If it looked like there was little in common there, this is where the sisters’ divergent paths begin to align.

That second album was musically more adventurous than just about anyone in R&B, including her safe-treading sibling: ‘70s soul, electronica, pop, country even, were in there. But it was also lyrically adventurous as she put divorce and parenthood and identity at the centre of her writing rather than empty girl power slogans.

A long five years later Beyonce emerged with a new, self-titled, album without fanfare – literally, with no announcement or warning, just an appearance online and in stores – that talked frankly about desire and the physicality of love; about the forces at play in maintaining a relationship. And accompanied it with a full suite of videos.

Some saw it as a love letter to Jay-Z, or at least a steamy mash note. Most of us heard for the first time Beyonce being real, not constructed, and in musical forms that were cognisant of electronica and soul, dance music and liquid pop. An adult woman and a musical explorer.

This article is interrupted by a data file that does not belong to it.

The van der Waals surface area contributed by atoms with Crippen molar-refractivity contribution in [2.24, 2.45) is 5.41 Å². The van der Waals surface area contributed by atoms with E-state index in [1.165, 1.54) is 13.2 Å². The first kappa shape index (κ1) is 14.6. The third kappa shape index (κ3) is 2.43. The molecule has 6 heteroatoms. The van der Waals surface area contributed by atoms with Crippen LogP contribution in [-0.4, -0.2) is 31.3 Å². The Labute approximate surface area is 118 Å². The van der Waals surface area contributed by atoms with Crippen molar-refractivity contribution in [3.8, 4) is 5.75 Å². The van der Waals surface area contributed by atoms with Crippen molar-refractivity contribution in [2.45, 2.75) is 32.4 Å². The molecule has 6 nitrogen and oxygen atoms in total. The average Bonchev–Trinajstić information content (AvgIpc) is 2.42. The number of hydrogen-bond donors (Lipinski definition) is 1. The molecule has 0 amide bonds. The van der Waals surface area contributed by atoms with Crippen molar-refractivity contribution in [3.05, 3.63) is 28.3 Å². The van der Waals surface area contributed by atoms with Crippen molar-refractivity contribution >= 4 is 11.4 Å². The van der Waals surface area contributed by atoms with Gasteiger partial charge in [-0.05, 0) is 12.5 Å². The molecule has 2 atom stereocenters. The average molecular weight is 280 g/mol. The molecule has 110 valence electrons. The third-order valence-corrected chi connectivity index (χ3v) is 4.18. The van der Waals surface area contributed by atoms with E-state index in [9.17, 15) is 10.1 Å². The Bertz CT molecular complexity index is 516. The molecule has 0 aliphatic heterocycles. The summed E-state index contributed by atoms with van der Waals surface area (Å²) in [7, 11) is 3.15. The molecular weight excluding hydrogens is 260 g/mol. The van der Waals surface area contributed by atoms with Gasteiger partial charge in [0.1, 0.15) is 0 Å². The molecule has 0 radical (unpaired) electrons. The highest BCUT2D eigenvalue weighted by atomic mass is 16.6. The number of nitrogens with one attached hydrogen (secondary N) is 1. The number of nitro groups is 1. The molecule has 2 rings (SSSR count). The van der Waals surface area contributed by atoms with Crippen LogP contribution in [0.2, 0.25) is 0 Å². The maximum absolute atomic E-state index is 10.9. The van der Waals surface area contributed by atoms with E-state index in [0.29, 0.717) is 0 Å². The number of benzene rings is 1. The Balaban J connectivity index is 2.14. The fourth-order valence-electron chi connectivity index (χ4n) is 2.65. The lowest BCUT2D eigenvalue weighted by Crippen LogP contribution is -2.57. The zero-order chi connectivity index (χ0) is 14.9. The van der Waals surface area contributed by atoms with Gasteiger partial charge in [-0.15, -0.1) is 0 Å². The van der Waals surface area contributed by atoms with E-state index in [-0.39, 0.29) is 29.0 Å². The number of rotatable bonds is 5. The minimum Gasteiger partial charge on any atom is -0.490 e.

Then in early 2016, Beyonce’s Lemonade confronted head-on being black, being a woman, being American, being anything but compliant. It brutally deconstructed a relationship foundering on infidelity – some saw it as a kiss-off to Jay-Z – and established a context for independence and strength.

And it mixed rock, country, dancehall and pop into the deep roots of R&B, with poetry and an extended film of striking imagery.

The circle was completed this month by Solange’s A Seat At The Table, a quieter, dreamier set of less tightly constructed songs than had been found on Lemonade. The table in question was the American one but there was no question being asked in these stories of her family and her own life.

Instead, this album was about always having been at, always having the right to, a seat at this table.

That goes for the two of them: black, a woman, in control, at number one. Here, and staying.